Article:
I'm an open source nerd and I'm messing around with making a SUBLEQ computer from 74XX components.
This user joined on 05/12/2021.
RIUM+ (Mike Ando)
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16 bit is 64kb, assuming standard SubLEq. Yeah okay, I am over the top with my statement.
Still SubLEq is incredibly inefficient (i.e. super low code density).
Here are my results:
* 12 lines of high level language coverts to* 74 lines of OpCodes (95 words), which converts to* 3126 lines of Subleq including comments (5530 words).
This resulted in very slow execution.
Here is the code (in PL/0):
A=4; B=1; if A<B then write A*10<b; else begin write 1<B*10; write B*10, (a+b)*-5; end C=-1; write C; end
Are you sure? yes | no
16 bit is 65,536 addresses, which is indeed 64KiB for byte addressable memory, but my design uses word addressable memory (two bytes per address), thus 128KiB.
Those results are interesting, indeed shows extremely poor code density; did you write the SUBLEQ program by hand, or was it generated by a compiler? I'm wondering if maybe the compiler was responsible for the low performance; I'd bargain that program could be written in 100 instructions or less.
About 4 years ago (so my memory is a bit faded) I wrote a PL/0 compiler (which produces pcode) . Then I wrote a pcode assembler that exports SubLEq. And then a SubLEq interpreter.
Well that is a challenge! 100 instructions!
When you get into SubLEq you will need to set up a "system", which contains useful variables and constants, and code for indirect move (which using self modifying code, unless you opt for SubLEq+). In my case that used 210 bytes (70 instructions).
I can post my system later if you like.
Here is the PCode for the 12 line of code above:
Simple OpCode: 0: movAxImm 4 2: movVarAx 49152 4: movAxImm 1 6: movVarAx 49153 8: movAxVar 49152 10: pushAx 0 11: movAxVar 49153 13: movBxAx 0 14: popAx 0 15: cmpBx 0 16: setLT 0 17: orAxAx 0 18: jz 38 20: movAxVar 49152 22: pushAx 0 23: movAxImm 10 25: popBx 0 26: mulBx 0 27: pushAx 0 28: movAxVar 49153 30: movBxAx 0 31: popAx 0 32: cmpBx 0 33: setLT 0 34: wrtAx 0 35: wrtLn 0 36: jmp 81 38: movAxImm 1 40: pushAx 0 41: movAxVar 49153 43: pushAx 0 44: movAxImm 10 46: popBx 0 47: mulBx 0 48: movBxAx 0 49: popAx 0 50: cmpBx 0 51: setLT 0 52: wrtAx 0 53: wrtLn 0 54: movAxVar 49153 56: pushAx 0 57: movAxImm 10 59: popBx 0 60: mulBx 0 61: wrtAx 0 62: movAxVar 49152 64: pushAx 0 65: movAxVar 49153 67: popBx 0 68: addBx 0 69: pushAx 0 70: xorAxAx 0 71: pushAx 0 72: movAxImm 5 74: movBxAx 0 75: popAx 0 76: subBx 0 77: popBx 0 78: mulBx 0 79: wrtAx 0 80: wrtLn 0 81: xorAxAx 0 82: pushAx 0 83: movAxImm 1 85: movBxAx 0 86: popAx 0 87: subBx 0 88: movVarAx 49154 90: movAxVar 49154 92: wrtAx 0 93: wrtLn 0 94: halt 0
Then I substituted subleq for each PCode.
I acknowledge I did not use a library, the code was duplicated each time.
Here is the SubLEq code for PCode 26: above:
; imul Ax = Ax * Bx ; jump BEGINf Z Z BEGINf; store immediate value .sgn 1.sgn 1; store immediate value .res 0.res 0; store immediate value .word 1.word 1; Set label BEGIN:BEGIN: ; jgez Test: Ax Jump: ENDIFf T T ? T Ax L1f T T ENDIFfL1: Ax T L2f T T L3fL2: P T ENDIFf T T L3f L3: ; Ax = chs Ax T T ? Ax T ? T Z ? Ax Ax ? Z Ax ? Z Z ? ; sgnb = chs sgnb T T ? sgnb T ? T Z ? sgnb sgnb ? Z sgnb ? Z Z ?; Set label ENDIF:ENDIF: ; jgez Test: Bx Jump: ENDIFf T T ? T Bx L1f T T ENDIFfL1: Bx T L2f T T L3fL2: P T ENDIFf T T L3f L3: ; Bx = chs Bx T T ? Bx T ? T Z ? Bx Bx ? Z Bx ? Z Z ? ; sgnb = chs sgnb T T ? sgnb T ? T Z ? sgnb sgnb ? Z sgnb ? Z Z ?; Set label ENDIF:ENDIF:; Set label LOOP:LOOP: ; resb = shl resb T T ? resb T ? T resb ? ; jgez Test: resb Jump: ENDIFf T T ? T resb L1f T T ENDIFfL1: resb T L2f T T L3fL2: P T ENDIFf T T L3f L3: ; copy resb = _MIN T T ? resb resb ? _MIN T ? T resb ? ; jump ERRORf Z Z ERRORf; Set label ENDIF:ENDIF: ; Ax = shl Ax T T ? Ax T ? T Ax ? ; jgez Test: Ax Jump: ENDIFf T T ? T Ax L1f T T ENDIFfL1: Ax T L2f T T L3fL2: P T ENDIFf T T L3f L3: ; sub Ax = Ax - _MIN _MIN Ax ? ; add resb = resb + Bx T T ? Bx T ? T resb ? ; jgez Test: resb Jump: ENDIFf T T ? T resb L1f T T ENDIFfL1: resb T L2f T T L3fL2: P T ENDIFf T T L3f L3: ; copy resb = _MIN T T ? resb resb ? _MIN T ? T resb ? ; jump ERRORf Z Z ERRORf; Set label ENDIF:ENDIF: ; wordb = shl wordb T T ? wordb T ? T wordb ? ; wordb = inc wordb N wordb ? ; jgtz Test: wordb Jump: LOOPb T T ? T wordb L1f T T LOOPbL1: wordb T L2f T T L3fL2: P T L3f T T L3f L3: ; jgez Test: sgnb Jump: ENDIFf T T ? T sgnb L1f T T ENDIFfL1: sgnb T L2f T T L3fL2: P T ENDIFf T T L3f L3: ; resb = chs resb T T ? resb T ? T Z ? resb resb ? Z resb ? Z Z ?; Set label ENDIF:ENDIF:; Set label ERROR:ERROR: ; copy Ax = resb T T ? Ax Ax ? resb T ? T Ax ?; Set label END:END:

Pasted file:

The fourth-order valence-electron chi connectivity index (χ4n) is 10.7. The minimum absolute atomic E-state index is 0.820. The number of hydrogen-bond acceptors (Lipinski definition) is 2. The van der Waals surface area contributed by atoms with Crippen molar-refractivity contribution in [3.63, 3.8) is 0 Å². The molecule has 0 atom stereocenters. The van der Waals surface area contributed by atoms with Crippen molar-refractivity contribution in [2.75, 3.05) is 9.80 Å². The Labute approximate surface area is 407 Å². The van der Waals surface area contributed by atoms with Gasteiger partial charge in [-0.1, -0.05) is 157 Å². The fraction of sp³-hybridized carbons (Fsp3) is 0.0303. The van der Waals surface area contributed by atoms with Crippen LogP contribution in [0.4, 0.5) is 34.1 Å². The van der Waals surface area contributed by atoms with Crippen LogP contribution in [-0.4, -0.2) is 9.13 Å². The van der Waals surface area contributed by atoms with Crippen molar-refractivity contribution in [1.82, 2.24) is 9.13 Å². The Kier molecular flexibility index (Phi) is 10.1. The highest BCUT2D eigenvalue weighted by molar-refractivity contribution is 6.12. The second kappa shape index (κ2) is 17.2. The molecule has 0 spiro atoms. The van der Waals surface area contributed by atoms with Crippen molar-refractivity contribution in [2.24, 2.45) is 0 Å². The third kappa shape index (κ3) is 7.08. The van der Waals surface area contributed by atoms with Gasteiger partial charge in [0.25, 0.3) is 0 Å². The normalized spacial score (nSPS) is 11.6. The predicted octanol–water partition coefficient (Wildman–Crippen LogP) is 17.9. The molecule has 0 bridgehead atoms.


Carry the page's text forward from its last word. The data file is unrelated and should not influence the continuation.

I count 111 lines of actual code.
I am not trying to put you off SubLeq, just that the language is horrible.
I am happy to pass on my subleq macros (which you will need at some point).
Hi Katherine, thanks for the follow.
I see that you are looking at a SubLEQ CPU as well.
I have TinaTI model for my attempt that may be useful to you. TinaTI can be used to test your CPU design, but it is far from ideal.
Anyway, my finding was that a 16 bit SubLEQ was not big enough to create a stand alone programmable demonstration computer!
SubLEQ is also the most horrible language to program in.
PM me if you want to know more about my project.
Anyway best of luck with your project.
Thanks! I'm curious as to how 16 bits might not be enough; using word addressable memory, that's 128KiB, or ~44,000 instructions, which seems like plenty to me!
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